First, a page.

10 Vital Financial Concepts That Every Adult Should Know

Posted by under Investing, Personal Finance . Updated: August 3, 2017

Money is an essential part of every functioning adult’s life, and learning how to manage it starts in understanding some of its vital concepts.

Here are ten financial terms that you should know if you’re hoping to achieve financial independence someday.

These are not necessarily your textbook definitions, but more of a practical guide in appreciating how money really works.

1. Assets

Assets are anything that you own.

It’s the clothes that you’re wearing now, the cash in your savings account, the investments that you have, and everything else that has your name on it.

All assets have an equivalent monetary value because, except for cash, these are practically things that you can sell.

If the value of an asset goes down over time, like your car, then it’s a depreciating asset.

If its value goes up over time, such as a prized painting; or it regularly puts money in your pocket, like a real estate rental property, then it’s classified as an income-generating asset.

It’s good to buy assets, but make sure you buy more income-generating ones.

2. Liabilities

Liabilities are anything that takes money out of your pocket.

These are mostly credit card debts, and that long-term loan that you took out to pay for that house or car, but it can also be the money that you borrowed from your friend.

When a liability needs to be paid within a year or less, then it can be considered a short-term liability. If the financial commitment is longer than that, then it can already be called a long-term liability.

Having liabilities is not necessarily bad, especially if it helps you achieve your financial goals faster without crippling your budget.

bear-market

3. Net Worth

Take the total value of your assets, and subtract the sum of your liabilities, and you’ll get your net worth.

If the result is positive, then you are considered to be at least, financially stable.

If it’s negative, then that’s a sign that you’re in financial trouble. Work on increasing your income and decreasing your spending so you can pay off your debts and loans, and lower your liabilities.

Calculate your net worth at least once a year to check if you’re becoming poorer or richer over time.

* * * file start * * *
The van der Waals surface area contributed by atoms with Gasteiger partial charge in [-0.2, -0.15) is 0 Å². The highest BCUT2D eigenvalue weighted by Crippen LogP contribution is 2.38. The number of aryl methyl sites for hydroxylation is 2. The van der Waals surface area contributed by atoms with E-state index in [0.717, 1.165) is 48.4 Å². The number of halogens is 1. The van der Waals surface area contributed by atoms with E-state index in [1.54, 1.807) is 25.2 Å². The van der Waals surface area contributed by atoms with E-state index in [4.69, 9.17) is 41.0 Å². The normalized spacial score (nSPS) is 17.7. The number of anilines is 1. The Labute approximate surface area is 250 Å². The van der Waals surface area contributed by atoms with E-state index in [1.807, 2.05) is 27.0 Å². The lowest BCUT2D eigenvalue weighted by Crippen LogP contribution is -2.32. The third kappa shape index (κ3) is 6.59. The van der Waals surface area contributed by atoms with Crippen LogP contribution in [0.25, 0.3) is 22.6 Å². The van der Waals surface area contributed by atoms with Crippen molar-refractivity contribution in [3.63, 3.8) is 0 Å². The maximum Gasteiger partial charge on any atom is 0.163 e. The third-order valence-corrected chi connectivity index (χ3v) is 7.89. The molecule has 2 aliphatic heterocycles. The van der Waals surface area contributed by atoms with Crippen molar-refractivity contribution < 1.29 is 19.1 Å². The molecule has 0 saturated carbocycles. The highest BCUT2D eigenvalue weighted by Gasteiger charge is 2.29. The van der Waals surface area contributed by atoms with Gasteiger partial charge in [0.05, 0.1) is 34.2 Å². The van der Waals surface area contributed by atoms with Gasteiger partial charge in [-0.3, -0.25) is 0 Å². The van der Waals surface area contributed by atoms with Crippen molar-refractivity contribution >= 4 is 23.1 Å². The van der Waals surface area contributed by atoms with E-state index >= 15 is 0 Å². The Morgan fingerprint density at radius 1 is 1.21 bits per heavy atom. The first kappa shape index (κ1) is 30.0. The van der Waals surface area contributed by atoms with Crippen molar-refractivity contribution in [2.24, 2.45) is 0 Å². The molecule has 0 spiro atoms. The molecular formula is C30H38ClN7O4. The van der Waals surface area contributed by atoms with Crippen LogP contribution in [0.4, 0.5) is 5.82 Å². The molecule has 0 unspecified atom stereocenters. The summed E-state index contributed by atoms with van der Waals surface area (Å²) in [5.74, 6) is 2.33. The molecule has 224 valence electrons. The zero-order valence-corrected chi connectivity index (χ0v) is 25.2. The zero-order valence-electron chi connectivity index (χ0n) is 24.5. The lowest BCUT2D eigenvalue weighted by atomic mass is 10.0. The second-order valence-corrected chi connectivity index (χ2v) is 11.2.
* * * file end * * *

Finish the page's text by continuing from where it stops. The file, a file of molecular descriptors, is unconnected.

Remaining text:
4. Liquidity

Take the sum of your cash, and all your other assets that you can easily convert to cash within a few days; then subtract the short-term liabilities that you have.

If the result is positive, then it can be said that you’re liquid. If it’s negative, then you’re in a bit of financial trouble because it’s an early sign that you might not be able to pay your financial obligations in the near future.

Save more money, and pay your debts, to achieve liquidity.

5. Interest

When money is borrowed, debt occurs and the borrower is expected to pay back with a higher amount than what he initially got. The difference is called the interest.

Interests can work for, or against you; depending your role in the transaction.

If it’s you who borrowed the cash, then it can work against you, that’s why it’s bad to have a lot of debts. But if you’re the one who loaned out the money, then you’re on the good side of debt.

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This is the reason why you earn interests in your savings account. The bank doesn’t really keep your cash in their vaults, they “borrow” it and use it for their business.

6. Inflation

Inflation is the rate at which the price of basic commodities change.

For example, if a kilo of rice was P40 last year and it’s now P42 per kilo, then the inflation rate between last year and today is said to be 5%.

The price of everything increases over time because our planet is a limited resource, and the world population is growing. When there’s a finite supply for an increasing demand, then its price will certainly go up.

So the next time you complain about the rising costs of living, take time to appreciate the importance of investing your money because it’s really the only way to grow your money faster than the inflation rate.

7. Bear and Bull Markets

These terms are often used by business reporters, traders, investors, economists, and other financial people.

The origin of the terms is an interesting story, but for now, all you need to understand is that a bear market means the economy is going or slowing down. Meanwhile, the opposite is true for the bull market.